Defense Minister Sergei Ivanov says Russia plans significant investment in Kyrgyzstan, aimed at increasing military and security cooperation and ensuring regional stability. Mr. Ivanov unveiled the plans Wednesday in Kyrgyzstan's capital, Bishkek, where he completed two days of talks with leading officials.
Defense Minister Ivanov told reporters in Bishekek that under the terms of the contract just signed, Russia will supply Kyrgyzstan's army with three-million dollars worth of weapons.
The Russian defense minister says exactly what type of weapons supplied, and when, will be up to Kyrgyzstan to decide.
Mr. Ivanov also noted, in comments broadcast on Russian television, that as of September first this year, Russian military academies have been providing free training for members of Kyrgyzstan's military.
He also announced that Russia is planning to make long-term investments to develop its facilities out at Kyrgyzstan's Kant air base, which also hosts U.S troops nearby.
In separate comments to reporters, following talks with Mr. Ivanov Wednesday, Kyrgyz Prime Minister Felix Kulov said Russia remains, in his words, a priority.
Kyrgyzstan's leadership has been forced to balance competing Russian and U.S. interests in the region.
Earlier this year, President Kurmanbek Bakiyev successfully fought back a Russian and Chinese demand, calling for an end to the U.S. military presence in the region. That demand was brought before members of the Shanghai Cooperation Organization (SCO), a regional security body that groups Kyrgyzstan and other former Soviet Central Asian states with Russia and China.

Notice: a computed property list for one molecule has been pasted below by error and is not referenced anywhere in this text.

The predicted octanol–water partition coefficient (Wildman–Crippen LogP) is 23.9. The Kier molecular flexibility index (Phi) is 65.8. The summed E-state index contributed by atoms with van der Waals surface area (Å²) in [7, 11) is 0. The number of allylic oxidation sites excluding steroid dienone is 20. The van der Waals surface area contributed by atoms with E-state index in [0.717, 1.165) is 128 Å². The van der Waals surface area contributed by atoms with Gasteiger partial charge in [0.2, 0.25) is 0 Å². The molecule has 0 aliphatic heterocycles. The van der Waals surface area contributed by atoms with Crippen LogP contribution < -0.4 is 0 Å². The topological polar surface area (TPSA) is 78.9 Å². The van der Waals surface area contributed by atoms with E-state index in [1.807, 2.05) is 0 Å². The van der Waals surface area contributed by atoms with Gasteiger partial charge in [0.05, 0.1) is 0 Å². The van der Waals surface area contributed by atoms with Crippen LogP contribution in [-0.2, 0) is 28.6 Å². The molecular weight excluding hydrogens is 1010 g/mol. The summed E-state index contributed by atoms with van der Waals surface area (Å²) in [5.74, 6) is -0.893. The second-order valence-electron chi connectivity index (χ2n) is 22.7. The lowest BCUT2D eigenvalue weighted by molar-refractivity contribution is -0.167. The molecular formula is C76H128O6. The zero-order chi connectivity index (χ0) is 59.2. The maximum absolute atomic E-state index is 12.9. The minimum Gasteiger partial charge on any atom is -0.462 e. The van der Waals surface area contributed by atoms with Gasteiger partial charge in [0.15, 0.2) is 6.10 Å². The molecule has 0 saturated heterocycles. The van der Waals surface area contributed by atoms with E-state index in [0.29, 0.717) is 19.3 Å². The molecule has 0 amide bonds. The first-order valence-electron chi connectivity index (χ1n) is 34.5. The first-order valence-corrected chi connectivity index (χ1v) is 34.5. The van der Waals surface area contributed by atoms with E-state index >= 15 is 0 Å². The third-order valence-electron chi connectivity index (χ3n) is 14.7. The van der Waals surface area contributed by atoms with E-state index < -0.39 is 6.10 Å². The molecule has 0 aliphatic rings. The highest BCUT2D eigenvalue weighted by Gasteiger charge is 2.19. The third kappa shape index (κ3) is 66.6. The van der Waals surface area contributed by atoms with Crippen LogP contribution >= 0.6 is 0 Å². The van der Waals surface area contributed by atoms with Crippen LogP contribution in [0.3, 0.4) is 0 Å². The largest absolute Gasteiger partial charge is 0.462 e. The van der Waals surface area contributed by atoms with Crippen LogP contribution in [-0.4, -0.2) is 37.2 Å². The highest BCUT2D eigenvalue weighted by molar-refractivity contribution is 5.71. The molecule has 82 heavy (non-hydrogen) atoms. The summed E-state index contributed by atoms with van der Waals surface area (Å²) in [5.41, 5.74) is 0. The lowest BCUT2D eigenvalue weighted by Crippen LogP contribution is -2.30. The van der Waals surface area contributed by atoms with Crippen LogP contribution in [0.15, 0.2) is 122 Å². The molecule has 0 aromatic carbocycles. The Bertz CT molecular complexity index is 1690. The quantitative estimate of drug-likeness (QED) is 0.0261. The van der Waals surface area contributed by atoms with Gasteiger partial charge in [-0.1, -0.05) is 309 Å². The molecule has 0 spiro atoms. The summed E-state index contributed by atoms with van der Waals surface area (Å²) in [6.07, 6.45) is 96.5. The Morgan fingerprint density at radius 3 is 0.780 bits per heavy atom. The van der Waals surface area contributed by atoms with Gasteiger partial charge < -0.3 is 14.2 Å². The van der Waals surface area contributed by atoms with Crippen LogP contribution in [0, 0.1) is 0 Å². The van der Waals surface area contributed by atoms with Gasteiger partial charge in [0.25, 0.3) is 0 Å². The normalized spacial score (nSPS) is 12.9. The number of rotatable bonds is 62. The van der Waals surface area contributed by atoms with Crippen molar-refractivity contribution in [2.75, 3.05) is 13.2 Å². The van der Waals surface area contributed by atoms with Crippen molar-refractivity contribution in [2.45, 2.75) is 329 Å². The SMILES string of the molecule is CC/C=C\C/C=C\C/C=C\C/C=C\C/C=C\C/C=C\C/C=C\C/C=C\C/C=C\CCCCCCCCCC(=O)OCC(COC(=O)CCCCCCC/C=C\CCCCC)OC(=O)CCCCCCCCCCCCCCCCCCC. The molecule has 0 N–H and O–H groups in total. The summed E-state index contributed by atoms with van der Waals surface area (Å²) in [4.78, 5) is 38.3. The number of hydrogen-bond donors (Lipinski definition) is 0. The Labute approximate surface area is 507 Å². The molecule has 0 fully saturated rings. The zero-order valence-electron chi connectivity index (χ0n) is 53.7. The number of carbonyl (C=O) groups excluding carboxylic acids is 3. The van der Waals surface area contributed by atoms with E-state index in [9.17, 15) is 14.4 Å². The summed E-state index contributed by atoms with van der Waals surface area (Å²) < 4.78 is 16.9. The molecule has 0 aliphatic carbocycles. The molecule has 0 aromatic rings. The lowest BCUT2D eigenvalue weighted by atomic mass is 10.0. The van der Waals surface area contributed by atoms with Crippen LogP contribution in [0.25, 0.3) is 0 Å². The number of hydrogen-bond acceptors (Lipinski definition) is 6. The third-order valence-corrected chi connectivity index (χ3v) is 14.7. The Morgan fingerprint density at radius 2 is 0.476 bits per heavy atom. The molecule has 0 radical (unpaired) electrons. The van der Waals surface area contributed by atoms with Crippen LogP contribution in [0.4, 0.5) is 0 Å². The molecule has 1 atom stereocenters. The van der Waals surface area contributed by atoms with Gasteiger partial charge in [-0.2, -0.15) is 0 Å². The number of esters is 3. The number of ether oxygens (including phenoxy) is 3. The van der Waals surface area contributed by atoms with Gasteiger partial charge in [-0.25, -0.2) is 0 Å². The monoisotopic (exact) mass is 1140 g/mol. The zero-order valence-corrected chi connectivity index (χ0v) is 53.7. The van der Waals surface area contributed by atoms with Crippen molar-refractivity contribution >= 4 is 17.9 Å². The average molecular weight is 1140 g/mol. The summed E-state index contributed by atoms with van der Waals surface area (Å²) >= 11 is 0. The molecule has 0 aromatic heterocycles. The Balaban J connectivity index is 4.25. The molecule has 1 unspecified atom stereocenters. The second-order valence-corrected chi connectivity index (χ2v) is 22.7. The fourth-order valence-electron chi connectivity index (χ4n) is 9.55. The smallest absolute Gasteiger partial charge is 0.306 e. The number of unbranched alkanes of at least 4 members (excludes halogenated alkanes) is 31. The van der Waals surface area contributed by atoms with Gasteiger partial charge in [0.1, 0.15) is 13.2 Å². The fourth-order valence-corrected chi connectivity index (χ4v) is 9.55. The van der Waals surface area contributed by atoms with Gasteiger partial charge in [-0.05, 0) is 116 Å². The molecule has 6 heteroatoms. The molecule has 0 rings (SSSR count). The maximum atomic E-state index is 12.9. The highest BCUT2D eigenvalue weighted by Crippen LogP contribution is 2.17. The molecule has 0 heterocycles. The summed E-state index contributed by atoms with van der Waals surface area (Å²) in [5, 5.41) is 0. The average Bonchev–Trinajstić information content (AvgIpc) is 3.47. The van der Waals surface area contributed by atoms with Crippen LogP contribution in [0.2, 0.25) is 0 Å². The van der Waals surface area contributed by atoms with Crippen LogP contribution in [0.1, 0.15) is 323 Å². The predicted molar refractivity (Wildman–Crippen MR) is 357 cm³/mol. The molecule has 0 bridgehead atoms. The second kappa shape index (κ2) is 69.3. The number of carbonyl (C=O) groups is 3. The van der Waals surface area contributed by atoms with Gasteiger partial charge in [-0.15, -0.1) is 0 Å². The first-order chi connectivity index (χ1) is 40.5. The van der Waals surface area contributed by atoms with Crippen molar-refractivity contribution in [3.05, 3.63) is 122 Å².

Following Mr. Ivanov's visit to Bishkek, it was also announced that Russia and Kyrgyzstan plan to hold joint military exercises within the SCO framework.
No date has been given for the exercises. But Defense Minister Ivanov says the aim will be to check combat readiness in the hopes of securing and strengthening stability in Central Asia.
In a separate development, protesters in southern Kyrgyzstan are calling for the re-instatement of Kyrgyzstan's prosecutor general, Azimbek Beknazarov, who was abruptly fired this week for alleged abuse of power. Interfax reports some 30 people are also protesting his dismissal outside government headquarters in Bishkek.
The prosecutor general has been a source of irritation to President Bakiyev's government of late, by repeatedly objecting to Kyrgyzstan's evacuation to the West of 400-plus Uzbek refugees, who earlier fled the May 13 uprising in the eastern Uzbek town of Andijan.